INSTALLATION work has taken place on a stunning new piece of public art commemorating the 50th anniversary of Ugandan Asian migration to the city.
The striking new artwork, entitled Sculptural Gateway, has been put in place at Belgrave Circle. It consists of a commemorative archway formed from intertwining strands of bright colours and shapes, welcoming visitors to the Golden Mile.
The installation work saw heavy machinery used to lower the various pieces of the metal sculpture into place, which were then secured to the base on the ground.
Midlands-based artist Anuradha Patel was commissioned to create the sculpture marking the 50th anniversary of the arrival of thousands of Ugandan Asians fleeing the dictator Idi Amin.
It commemorates both the thousands of people who chose to make Leicester their home as well as celebrating the rich cultural heritage which has helped create the city’s multicultural identity over the last five decades.
Sculptural Gateway was chosen from a number of shortlisted designs by a panel which included Leicester City Mayor Peter Soulsby, Chair of Belgrave Neighbourhood Co-operative Housing Association (BNCHA) Jaimini Bharakhada, BBC Radio Leicester broadcaster Rupal Rajani, along with the city council’s Anne Provan and Jo Jones, head of Leicester’s Museums and Arts service.
City Mayor Peter Soulsby said: “Leicester has a long and proud history of offering sanctuary to people fleeing persecution and upheaval, and the events of 50 years ago are still fresh in the memories of many families in the city.
“This spectacular sculpture creates a new landmark in the city, welcoming visitors to the Golden Mile.
“It’s a very fitting commemoration of the struggles faced by those exiled from Uganda in 1972, and the unique identity they have helped create in the city.
“Sadly such stories of displacement and desperation are still very relevant today, and this project recognises the plight of all who find themselves far from home and in need of refuge.”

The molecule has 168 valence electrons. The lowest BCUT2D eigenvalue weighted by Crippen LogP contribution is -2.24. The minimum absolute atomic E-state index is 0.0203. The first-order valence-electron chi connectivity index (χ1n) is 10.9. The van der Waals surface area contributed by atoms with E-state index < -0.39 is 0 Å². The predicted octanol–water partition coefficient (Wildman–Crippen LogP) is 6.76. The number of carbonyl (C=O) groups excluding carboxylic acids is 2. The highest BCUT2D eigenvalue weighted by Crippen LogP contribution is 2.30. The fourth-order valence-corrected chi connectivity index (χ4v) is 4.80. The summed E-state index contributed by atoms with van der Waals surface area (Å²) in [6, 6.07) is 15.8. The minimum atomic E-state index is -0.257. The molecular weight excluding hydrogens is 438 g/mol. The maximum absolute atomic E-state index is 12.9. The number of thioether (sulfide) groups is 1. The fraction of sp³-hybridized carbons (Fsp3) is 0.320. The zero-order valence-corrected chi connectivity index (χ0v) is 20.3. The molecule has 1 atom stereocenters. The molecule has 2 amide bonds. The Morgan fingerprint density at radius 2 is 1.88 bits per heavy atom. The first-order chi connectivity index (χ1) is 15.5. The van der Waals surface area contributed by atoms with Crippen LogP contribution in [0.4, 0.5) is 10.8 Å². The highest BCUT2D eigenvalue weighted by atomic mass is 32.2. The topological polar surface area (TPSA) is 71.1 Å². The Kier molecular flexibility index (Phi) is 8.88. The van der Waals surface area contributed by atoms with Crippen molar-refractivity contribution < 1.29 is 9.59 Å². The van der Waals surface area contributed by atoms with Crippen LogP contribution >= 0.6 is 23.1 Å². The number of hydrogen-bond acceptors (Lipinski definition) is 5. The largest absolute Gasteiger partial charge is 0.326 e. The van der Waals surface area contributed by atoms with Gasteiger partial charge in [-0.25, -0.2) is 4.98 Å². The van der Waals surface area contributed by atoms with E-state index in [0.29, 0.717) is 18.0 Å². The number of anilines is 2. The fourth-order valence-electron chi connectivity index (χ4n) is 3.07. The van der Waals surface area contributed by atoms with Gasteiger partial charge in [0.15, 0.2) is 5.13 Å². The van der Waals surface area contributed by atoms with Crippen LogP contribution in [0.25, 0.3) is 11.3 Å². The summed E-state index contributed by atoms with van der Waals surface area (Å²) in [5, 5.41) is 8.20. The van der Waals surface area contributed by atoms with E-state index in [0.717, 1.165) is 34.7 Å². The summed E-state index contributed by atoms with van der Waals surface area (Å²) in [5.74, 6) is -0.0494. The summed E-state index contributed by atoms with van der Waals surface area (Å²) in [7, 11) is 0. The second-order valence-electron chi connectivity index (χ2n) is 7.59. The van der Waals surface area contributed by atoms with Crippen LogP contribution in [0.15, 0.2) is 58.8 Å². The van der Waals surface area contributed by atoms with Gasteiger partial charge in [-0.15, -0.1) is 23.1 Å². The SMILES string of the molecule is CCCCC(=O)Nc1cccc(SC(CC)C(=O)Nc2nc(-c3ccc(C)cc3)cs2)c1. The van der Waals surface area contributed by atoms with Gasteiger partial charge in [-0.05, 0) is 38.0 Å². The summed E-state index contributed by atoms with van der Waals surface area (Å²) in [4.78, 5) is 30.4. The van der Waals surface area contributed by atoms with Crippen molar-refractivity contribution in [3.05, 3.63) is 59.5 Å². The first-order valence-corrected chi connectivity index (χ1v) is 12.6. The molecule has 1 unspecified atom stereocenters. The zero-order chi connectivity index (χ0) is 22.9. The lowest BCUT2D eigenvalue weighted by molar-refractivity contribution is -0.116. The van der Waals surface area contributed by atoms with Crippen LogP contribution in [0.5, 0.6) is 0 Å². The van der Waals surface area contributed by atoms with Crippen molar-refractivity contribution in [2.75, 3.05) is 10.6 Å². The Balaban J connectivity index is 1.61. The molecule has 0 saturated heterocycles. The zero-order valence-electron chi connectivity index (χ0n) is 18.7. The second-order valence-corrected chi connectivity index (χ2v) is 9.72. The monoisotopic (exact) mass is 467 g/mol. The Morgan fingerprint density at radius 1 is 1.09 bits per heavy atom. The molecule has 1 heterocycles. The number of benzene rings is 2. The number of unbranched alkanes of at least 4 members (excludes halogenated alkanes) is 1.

People can also get involved in donating towards the wider landscaping options for the site, including having their names engraved in granite paving.
A crowdfunding platform for the project was launched last month, and donors will be able to choose how much they want to give in return for different levels of sponsorship. All those who contribute will also be included in a commemorative book recording the artwork. The donation platform runs until December.
The funding for Sculptural Gateway, including the commissioning of the artist, manufacturing and installation of the artwork was funded by Leicester City Council at a cost of around £200,000.
Speaking at the installation of the artwork, artist Anuradha Patel added: “It was an enormous privilege to be awarded this commission and to create a permanent piece of public art for Leicester, and I’m very excited to see it being installed.
“It has been a lengthy process to design, create and install it, which has involved working closely with local communities, the city council and Leicester Museums to bring it all to fruition.
“This sculpture, and the part of Leicester’s history which it commemorates, has a relevance for a lot of people, and I hope it becomes a lasting focal point for people in the community and across the wider city.”
The sculpture weighs around four tonnes and stands 4.5metres tall. It was manufactured in Blackburn and is made from galvanised steel which is powder coated.
The details show Ugandan flowers, birds and animals (heron, monkey, elephant, birds in flight) and objects that were identified through community engagement sessions as being significant to the story, for example suitcases.
For more details on the Uganda 50 public artwork and donation platform, visit here.